The W.B. is not normally considered a threat to gardens because it primarily feeds on grasses and weeds during its larva period and eats nothing during the chrysalis and moth stage.
The Gardening Grannies did run across an interesting piece of fairly recent research that indicates that the W. B. may eat alkaloid rich leaves to help ward off parasitic fly larva. If correct, this would be the first documentation of self-medication among insects.
The Grannies encourage you to take your knowledge of woolly bears and share them with a child or two. In the fall, and it's too late to do it this year, take some kids out looking for woolly bears. The W.B.'s can often be seen crossing the road and, considering the mortality rate of doing so, catching them is probably rescuing them from an obvious fate of not looking both ways before crossing the road.
Bring the W.B.'s home and, after evaluating their coloring and putting your predictions to paper, introduce them to a satisfactory habitat. This would be, perhaps, a clear plastic jar with a few holes punched in the lid for ventilation and some dirt in the bottom. Add a twig and some fresh grass. Put the jar outside in a reasonably protected area such as a covered porch or unheated garage. As the weather cools, the W.B. will curl up on the bottom of his home. Not, he isn't dead but won't need to eat any more so you can remove the grass. In the spring, when the lawns green up and the W.B. begins to stir, put in some fresh grass and he will begin to eat again. Soon the caterpillar will spin its cocoon. In about a week or a little more, the Isabella Tiger moth will emerge. This is the time you will want to set your Tiger free to continue the life cycle as nature intended.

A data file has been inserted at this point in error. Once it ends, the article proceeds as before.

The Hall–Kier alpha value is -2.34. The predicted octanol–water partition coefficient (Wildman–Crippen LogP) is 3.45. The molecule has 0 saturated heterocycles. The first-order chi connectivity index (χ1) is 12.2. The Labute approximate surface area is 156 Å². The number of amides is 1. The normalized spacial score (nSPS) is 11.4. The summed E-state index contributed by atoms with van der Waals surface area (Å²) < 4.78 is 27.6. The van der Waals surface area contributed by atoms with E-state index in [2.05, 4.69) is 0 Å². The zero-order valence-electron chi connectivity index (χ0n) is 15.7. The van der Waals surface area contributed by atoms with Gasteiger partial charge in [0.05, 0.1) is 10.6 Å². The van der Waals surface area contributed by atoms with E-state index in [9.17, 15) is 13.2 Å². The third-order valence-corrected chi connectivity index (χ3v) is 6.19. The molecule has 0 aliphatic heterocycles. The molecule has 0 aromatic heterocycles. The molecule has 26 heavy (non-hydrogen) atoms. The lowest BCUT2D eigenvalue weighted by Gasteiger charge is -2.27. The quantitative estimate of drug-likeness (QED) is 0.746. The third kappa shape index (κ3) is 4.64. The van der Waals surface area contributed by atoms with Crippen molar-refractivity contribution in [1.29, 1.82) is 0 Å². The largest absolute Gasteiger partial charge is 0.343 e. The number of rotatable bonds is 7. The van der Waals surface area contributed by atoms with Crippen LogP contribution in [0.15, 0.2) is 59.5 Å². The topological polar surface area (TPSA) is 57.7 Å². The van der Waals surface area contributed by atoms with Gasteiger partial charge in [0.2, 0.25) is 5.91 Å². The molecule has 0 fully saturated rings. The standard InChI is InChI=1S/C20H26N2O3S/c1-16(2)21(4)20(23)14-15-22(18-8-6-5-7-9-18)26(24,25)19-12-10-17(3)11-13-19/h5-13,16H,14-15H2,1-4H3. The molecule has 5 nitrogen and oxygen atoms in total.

If you are really into Woolly Bears, some events you might want to learn more about….
* The Woolly Worm Festival in Beattyville, KY. It started in 1987, has "Woolly Worm Races" where worms are "raced up vertical strings (I guess you had to be there), live music and food.
* A "Weather Prognostication Ceremony" takes place in Lewisburg, PA in early fall and the event is said to cater to kids with crafts, food and a pet parade.
* Some years after the research of Dr. Curran at Bear Mountain, the State Park resurrected the event and began the actual counts again. Now, the event is largely for a good time and an excuse to party. Nothing wrong with that, we say.
* Banner Elk, NC, holds an annual festival highlighted by a caterpillar race following which the Mayor announces the winter forecast. You can find out more about the event by googling Woolly Worm Festival.
The Gardening Grannies are a group of avid and Master Gardeners who live, love and garden on the Delmarva Peninsula. You can reach us at email@example.com and we look forward to hearing from you.